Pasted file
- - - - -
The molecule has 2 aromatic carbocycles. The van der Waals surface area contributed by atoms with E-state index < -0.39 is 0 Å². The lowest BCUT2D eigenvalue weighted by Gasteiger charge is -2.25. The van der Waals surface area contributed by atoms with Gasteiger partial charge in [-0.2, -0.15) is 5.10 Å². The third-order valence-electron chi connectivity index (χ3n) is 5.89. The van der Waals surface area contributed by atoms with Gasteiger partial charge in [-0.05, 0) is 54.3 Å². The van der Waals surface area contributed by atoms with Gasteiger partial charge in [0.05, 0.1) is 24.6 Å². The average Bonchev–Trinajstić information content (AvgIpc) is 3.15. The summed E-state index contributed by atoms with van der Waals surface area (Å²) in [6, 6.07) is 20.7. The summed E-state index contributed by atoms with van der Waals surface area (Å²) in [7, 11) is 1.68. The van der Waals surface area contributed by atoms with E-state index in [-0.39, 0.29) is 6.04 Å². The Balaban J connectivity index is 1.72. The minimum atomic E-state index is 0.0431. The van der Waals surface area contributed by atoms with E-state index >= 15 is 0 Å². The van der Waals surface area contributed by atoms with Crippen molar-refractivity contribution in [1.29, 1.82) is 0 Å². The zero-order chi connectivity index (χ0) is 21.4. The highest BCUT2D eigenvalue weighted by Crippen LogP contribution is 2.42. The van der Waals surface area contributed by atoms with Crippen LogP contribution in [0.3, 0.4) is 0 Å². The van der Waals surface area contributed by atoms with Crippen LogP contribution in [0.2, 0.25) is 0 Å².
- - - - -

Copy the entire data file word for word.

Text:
The molecule has 2 aromatic carbocycles. The van der Waals surface area contributed by atoms with E-state index < -0.39 is 0 Å². The lowest BCUT2D eigenvalue weighted by Gasteiger charge is -2.25. The van der Waals surface area contributed by atoms with Gasteiger partial charge in [-0.2, -0.15) is 5.10 Å². The third-order valence-electron chi connectivity index (χ3n) is 5.89. The van der Waals surface area contributed by atoms with Gasteiger partial charge in [-0.05, 0) is 54.3 Å². The van der Waals surface area contributed by atoms with Gasteiger partial charge in [0.05, 0.1) is 24.6 Å². The average Bonchev–Trinajstić information content (AvgIpc) is 3.15. The summed E-state index contributed by atoms with van der Waals surface area (Å²) in [6, 6.07) is 20.7. The summed E-state index contributed by atoms with van der Waals surface area (Å²) in [7, 11) is 1.68. The van der Waals surface area contributed by atoms with E-state index in [-0.39, 0.29) is 6.04 Å². The Balaban J connectivity index is 1.72. The minimum atomic E-state index is 0.0431. The van der Waals surface area contributed by atoms with E-state index >= 15 is 0 Å². The van der Waals surface area contributed by atoms with Crippen molar-refractivity contribution in [1.29, 1.82) is 0 Å². The zero-order chi connectivity index (χ0) is 21.4. The highest BCUT2D eigenvalue weighted by Crippen LogP contribution is 2.42. The van der Waals surface area contributed by atoms with Crippen LogP contribution in [0.3, 0.4) is 0 Å². The van der Waals surface area contributed by atoms with Crippen LogP contribution in [0.2, 0.25) is 0 Å².